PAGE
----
Get talking – Structural concrete in a zero-carbon future

Materials World magazine
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3 Jun 2020

The drive towards carbon neutrality can catalyse innovation in concrete production and application, says Paul Astle, Principal Structural Engineer at Ramboll UK.

The United Nations predicts that, globally, we will construct another 230bln m² of floor area in the next 40 years, double the current floor area in the world’s buildings. At the same time, we need to reach carbon neutrality. However, in many situations, there is currently no practical alternative to concrete. How will we reconcile these conflicting futures?

While concrete is a low-carbon material by weight, with only about 7% of the embodied carbon of steel, we use it in such vast quantities that our concrete carbon footprint is huge. A cubic metre of typical structural concrete has an embodied carbon of between 250kg-500kg carbon dioxide equivalent. Portland cement is responsible for the greatest proportion of this. In concrete that uses a pure Portland cement binder, it represents only 10-20% of the concrete by weight, yet accounts for up to 90% of the embodied carbon. 

Materially efficient

Reducing the amount of concrete we use is an obvious first step. Concrete is rarely used to its full potential – in many applications it is being used in a low-stress condition. A University of Cambridge, UK, report highlights that structural elements are typically only designed to use 60-80% of their capacity – this is after all safety factors have been applied. It could therefore be argued that a key reason for this degree of overdesign is due to uncertainty in the material’s performance. 

Concrete exhibits complex non-linear behaviour under laboratory conditions. When the additional uncertainties of batching consistency, aggregate variation, ambient temperature, as well as construction skill are added, it is perhaps understandable that designers exercise caution. One avenue that is being explored is better real-time understanding of concrete’s behaviour to improve quality assurance and reduce over-design.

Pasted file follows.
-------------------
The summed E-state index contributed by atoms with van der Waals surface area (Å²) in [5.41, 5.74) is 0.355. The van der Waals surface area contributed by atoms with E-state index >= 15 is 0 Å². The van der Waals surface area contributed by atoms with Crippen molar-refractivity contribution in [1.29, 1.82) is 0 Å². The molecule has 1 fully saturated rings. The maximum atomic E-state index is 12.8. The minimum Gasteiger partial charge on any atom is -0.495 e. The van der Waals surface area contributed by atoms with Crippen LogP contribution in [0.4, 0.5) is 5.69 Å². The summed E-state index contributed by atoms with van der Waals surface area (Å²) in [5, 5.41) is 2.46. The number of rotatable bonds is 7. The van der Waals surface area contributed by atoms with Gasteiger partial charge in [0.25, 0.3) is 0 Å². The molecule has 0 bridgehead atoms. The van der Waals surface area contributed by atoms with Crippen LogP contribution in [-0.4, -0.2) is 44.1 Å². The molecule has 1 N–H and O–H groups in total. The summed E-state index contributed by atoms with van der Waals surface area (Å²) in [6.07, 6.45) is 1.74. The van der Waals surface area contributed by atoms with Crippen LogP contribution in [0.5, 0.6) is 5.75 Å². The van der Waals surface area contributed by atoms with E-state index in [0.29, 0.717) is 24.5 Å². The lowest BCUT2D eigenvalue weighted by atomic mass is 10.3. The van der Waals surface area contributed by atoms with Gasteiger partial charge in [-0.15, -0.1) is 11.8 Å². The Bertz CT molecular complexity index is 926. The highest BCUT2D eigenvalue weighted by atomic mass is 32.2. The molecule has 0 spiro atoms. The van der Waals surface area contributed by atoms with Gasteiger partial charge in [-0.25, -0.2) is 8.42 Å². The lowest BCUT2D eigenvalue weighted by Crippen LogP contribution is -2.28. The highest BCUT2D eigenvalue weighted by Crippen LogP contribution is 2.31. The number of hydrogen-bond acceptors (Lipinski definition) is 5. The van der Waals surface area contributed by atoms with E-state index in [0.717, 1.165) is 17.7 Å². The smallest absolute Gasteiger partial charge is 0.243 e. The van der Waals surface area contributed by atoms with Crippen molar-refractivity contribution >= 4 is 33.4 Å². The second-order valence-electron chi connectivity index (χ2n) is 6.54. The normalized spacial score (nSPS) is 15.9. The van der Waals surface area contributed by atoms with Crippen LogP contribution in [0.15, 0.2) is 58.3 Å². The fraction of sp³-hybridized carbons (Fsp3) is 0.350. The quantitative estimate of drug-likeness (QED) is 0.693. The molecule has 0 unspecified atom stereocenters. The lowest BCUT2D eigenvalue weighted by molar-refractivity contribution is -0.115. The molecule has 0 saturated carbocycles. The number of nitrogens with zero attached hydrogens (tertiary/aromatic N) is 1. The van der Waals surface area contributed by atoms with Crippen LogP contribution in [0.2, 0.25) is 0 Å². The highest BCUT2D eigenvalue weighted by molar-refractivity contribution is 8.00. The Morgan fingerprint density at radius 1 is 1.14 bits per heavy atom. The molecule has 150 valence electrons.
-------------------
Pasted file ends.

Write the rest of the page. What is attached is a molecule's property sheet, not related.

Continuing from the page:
There are also interesting opportunities that may allow a renaissance in stunning concrete structures. By sculpting concrete, we can cut out material and place as much of it as possible in a compressive state. While these ideas are not new, the design and construction challenges have limited their use. However, we are now at a point in time when we can tackle these challenges with computational power, advanced digital manufacturing and a drive for low-carbon structures. 

Researchers at ETH Zurich have been working on how to apply computational design to create some compression-only concrete elements, using innovative forming techniques that cut out unnecessary concrete. This can result in visually stunning, as well as materially efficient, structures. 

Adding to the mix

We must also minimise the amount of cement in concrete. Frequently, more cement is used than is needed to meet the requirements. In a study by Ramboll of over 90 concrete mixes used in UK projects, it has been found that the total quantity of cement (binder) varied from 300kg/m3 to 525kg/m³, even for the same specified strength. There can be technical reasons for an increased cement content, but the range measured is far in excess of the minimum code requirements. 

Direct carbon dioxide emissions from the calcination of limestone during Portland cement production are responsible for 50-60% of the emissions associated with cement. Even assuming we can substitute the remaining emissions with a carbon neutral source, it would still be necessary to use costly carbon capture and storage technology to offset these process emissions. 

Increased replacement of Portland cement with supplementary cementitious materials (SCM) allows us to reduce its carbon intensity. The two most common SCMs – ground granulated blast slag and fly ash – are co-products of steel blast furnaces and coal-fired powered stations, respectively. However, the life of these SCMs is limited by our need to also address the carbon intensity of those industries. 

Towards mid-century, these SCMs will be in short supply. It will be necessary to combine multiple SCMs in the future, most likely using calcined clays and ground limestone. Furthermore, it has been proposed that, by 2050, we will need to be recycling 20% of cement paste from demolition waste as new feedstock for cement kilns. Recycled paste would not release the same process emissions as limestone alone. 

Simple steps can now be taken to reduce unnecessary concrete, cement and carbon through a better understanding of behaviour, optimised design, carbon-focused specifications and an increased use of SCMs. Longer term, we need to develop and use new concrete technology with new mixes, designs and forms of construction. I believe the carbon constraint will not stifle, but in fact catalyse innovation, and we may find that the solutions are far better than their carbon-intense predecessors.